Lurie Children’s Leadership Engagement Academy Prepares Nurse Leaders for Change

Added on Aug 22, 2019

NursesPreparing Front-line Nurse Managers for Change: Lurie Children's Leadership Engagement Academy
By Andrea Fitzgerald

A leadership development program at Ann & Robert H. Lurie Children’s Hospital of Chicago provides front-line nurse managers with the support and leadership training needed to navigate ongoing change while creating a supportive and engaging environment for their teams.

Committed to advancing clinical excellence, Lurie Children’s began its quest to achieve its fifth American Nurses Credentialing Center (ANCC) Magnet® designation during a period of rapid growth and expansion. In 2017, organizational leadership proposed a major inpatient expansion project to increase from 288 beds to 364 beds to advance the hospital’s mission to care for more children. That same year, Karen Richey, associate chief nursing officer, and Stephanie Waite, director of Leadership and Organizational Development (LOD), identified opportunities to improve staff–manager relationships and the work environment on the front line when analyzing employee engagement survey results.

These improvement opportunities were confirmed in listening sessions with senior leaders. During these sessions, front-line nurse managers shared that, due to competing priorities, they were spending less time than they wanted with their direct reports. They also expressed their interest in finding ways to enhance their leadership skills to have a greater impact on their units.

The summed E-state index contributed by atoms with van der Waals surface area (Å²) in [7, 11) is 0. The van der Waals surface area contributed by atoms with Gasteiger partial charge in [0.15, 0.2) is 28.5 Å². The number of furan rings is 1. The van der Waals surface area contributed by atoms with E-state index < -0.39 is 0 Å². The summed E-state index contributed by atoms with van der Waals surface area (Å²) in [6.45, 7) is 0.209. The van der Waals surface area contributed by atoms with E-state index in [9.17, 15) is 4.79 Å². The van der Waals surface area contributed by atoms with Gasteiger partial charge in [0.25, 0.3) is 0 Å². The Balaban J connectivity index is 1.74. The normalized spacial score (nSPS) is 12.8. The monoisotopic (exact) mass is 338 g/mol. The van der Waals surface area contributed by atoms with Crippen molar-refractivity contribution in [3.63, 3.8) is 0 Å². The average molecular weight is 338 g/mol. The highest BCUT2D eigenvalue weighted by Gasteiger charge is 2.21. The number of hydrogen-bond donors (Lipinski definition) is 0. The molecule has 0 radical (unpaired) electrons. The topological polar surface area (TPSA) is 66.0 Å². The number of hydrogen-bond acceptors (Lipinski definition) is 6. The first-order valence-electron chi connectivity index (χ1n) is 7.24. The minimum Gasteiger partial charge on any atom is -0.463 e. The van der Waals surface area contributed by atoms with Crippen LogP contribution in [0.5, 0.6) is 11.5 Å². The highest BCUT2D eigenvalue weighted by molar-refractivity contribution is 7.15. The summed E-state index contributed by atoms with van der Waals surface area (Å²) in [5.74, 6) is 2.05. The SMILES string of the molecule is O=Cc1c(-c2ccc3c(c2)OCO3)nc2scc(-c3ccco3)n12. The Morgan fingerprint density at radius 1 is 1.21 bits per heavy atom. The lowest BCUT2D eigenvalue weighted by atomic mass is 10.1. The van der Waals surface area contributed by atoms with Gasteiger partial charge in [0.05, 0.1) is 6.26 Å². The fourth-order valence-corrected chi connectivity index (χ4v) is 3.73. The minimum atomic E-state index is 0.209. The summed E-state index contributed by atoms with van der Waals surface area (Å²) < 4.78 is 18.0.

“We felt that we could design an internal process to provide the necessary tools that all our front-line managers desire and that are also best in class and best for our culture,” said Waite. Empowering frontline leaders in this way would be particularly beneficial as the hospital moved forward with the inpatient expansion project, which would entail building a new Cardiac Care unit, expanding the hematology/oncology unit, renovating the intensive care unit, and accommodating multiple patient and staff moves, among other changes.

Determined to help the workforce prepare for and manage these disruptions, Richey and Waite created the framework and curriculum for an LOD program specifically designed to advance the professional development of front-line managers.

Developing the Framework

During each cycle of the hospital-wide employee engagement survey, Lurie Children’s chief nursing officer establishes the goals and focus areas for nursing excellence and engagement for the year. The goals for 2017, established by CNO Brian Stahulak, were autonomy, leadership access and responsiveness, and RN-to-RN teamwork and collaboration. To align and advance these goals, Richey and Waite began drafting a preliminary framework for the LOD program, called “Leadership Engagement Academy.”

“We wanted to help our managers improve not only their own engagement but the engagement of their nurses and staff on the front line,” Waite said. To this end, the pair analyzed the engagement data of seven critical and acute care units and drilled down to the lowest scoring items in the manager domain. These six questions, which align with the ANCC Nursing Excellence standards, became the pillars of the Leadership Engagement Academy (LEA).

  • My ideas and suggestions are seriously considered.
  • I am involved in decisions that affect my work.